This week belongs to darkness, both Mars- and moon-related. Over on Mark Watney’s home away from home, there’s a storm a-coming: The Red Planet is dusty, covered with sandy dunes like many of the deserts on Earth, and its weather system is known to kick up a lot of that fine material. One of those big global dust storms is expected to hit sometime in 2018, potentially lasting through early 2019.
And that spells trouble for the actual Martian, the Opportunity Rover, which has been exploring the rusty planet for 14 years. Unlike the Curiosity rover, which gets its power from a plutonium-powered generator, Opportunity is solar powered. If enough sunlight is blocked by the dust, Oppy might have to enter hibernation mode and ride out the storm. While it has managed to survive previous dust storms, the upcoming 2018-2019 storm could be the one that puts the brakes on it for good.
The moon itself will go dark this week, at least from our perspective. On January 31, the Earth, the sun, and the moon will get in line, causing what NASA is calling a ‘super blue blood moon.’ (Yes, the term is kind of overblown; it really just means an eclipse that makes the moon kind of reddish). Those on the west coast of the United States will be treated to the best show, starting at 6:07am PST. Scientists will be watching, too. They use lunar eclipses to study the geology on the moon, determining if the material on the surface is larger stones or lunar dust. That rocks.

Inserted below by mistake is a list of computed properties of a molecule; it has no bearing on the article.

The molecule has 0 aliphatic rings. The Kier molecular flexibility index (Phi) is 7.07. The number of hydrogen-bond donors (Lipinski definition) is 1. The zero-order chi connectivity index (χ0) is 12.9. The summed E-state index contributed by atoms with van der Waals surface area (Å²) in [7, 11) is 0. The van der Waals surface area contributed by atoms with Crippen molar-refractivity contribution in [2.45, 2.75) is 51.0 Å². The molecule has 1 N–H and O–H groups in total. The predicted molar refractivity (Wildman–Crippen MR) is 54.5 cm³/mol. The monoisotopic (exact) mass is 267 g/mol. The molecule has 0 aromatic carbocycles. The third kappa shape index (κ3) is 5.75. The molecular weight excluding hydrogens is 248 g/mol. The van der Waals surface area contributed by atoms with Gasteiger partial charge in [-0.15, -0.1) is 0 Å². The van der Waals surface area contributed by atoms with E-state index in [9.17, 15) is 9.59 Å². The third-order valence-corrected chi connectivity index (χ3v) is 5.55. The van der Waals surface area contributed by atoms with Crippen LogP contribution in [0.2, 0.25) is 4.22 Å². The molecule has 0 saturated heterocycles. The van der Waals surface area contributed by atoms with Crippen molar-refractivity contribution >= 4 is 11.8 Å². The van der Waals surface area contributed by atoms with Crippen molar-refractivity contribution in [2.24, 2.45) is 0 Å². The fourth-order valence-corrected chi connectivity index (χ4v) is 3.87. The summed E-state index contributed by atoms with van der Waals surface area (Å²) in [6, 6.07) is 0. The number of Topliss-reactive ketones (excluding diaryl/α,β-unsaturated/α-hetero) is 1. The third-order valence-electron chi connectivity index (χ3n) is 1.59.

Not done traveling through the cosmos? Check out the full collection of space photos here.